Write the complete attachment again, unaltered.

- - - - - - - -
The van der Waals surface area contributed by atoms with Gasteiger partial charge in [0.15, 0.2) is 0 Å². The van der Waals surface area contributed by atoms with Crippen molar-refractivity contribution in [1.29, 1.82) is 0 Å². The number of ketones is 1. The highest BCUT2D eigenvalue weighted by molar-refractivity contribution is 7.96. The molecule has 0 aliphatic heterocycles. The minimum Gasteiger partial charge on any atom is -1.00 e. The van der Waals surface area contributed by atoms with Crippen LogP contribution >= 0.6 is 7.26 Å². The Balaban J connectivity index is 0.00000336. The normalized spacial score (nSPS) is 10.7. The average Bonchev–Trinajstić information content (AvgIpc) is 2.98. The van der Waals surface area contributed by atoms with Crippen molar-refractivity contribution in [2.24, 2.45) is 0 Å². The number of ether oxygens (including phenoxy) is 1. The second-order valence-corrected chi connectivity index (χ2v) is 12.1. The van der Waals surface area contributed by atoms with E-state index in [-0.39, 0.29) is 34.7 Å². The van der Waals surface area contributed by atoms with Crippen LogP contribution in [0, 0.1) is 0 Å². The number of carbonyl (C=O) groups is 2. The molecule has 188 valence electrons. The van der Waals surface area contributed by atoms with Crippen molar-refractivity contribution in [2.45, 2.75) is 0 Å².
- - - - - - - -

The van der Waals surface area contributed by atoms with Gasteiger partial charge in [0.15, 0.2) is 0 Å². The van der Waals surface area contributed by atoms with Crippen molar-refractivity contribution in [1.29, 1.82) is 0 Å². The number of ketones is 1. The highest BCUT2D eigenvalue weighted by molar-refractivity contribution is 7.96. The molecule has 0 aliphatic heterocycles. The minimum Gasteiger partial charge on any atom is -1.00 e. The van der Waals surface area contributed by atoms with Crippen LogP contribution >= 0.6 is 7.26 Å². The Balaban J connectivity index is 0.00000336. The normalized spacial score (nSPS) is 10.7. The average Bonchev–Trinajstić information content (AvgIpc) is 2.98. The van der Waals surface area contributed by atoms with Crippen molar-refractivity contribution in [2.24, 2.45) is 0 Å². The number of ether oxygens (including phenoxy) is 1. The second-order valence-corrected chi connectivity index (χ2v) is 12.1. The van der Waals surface area contributed by atoms with E-state index in [-0.39, 0.29) is 34.7 Å². The van der Waals surface area contributed by atoms with Crippen LogP contribution in [0, 0.1) is 0 Å². The number of carbonyl (C=O) groups is 2. The molecule has 188 valence electrons. The van der Waals surface area contributed by atoms with Crippen molar-refractivity contribution in [2.45, 2.75) is 0 Å².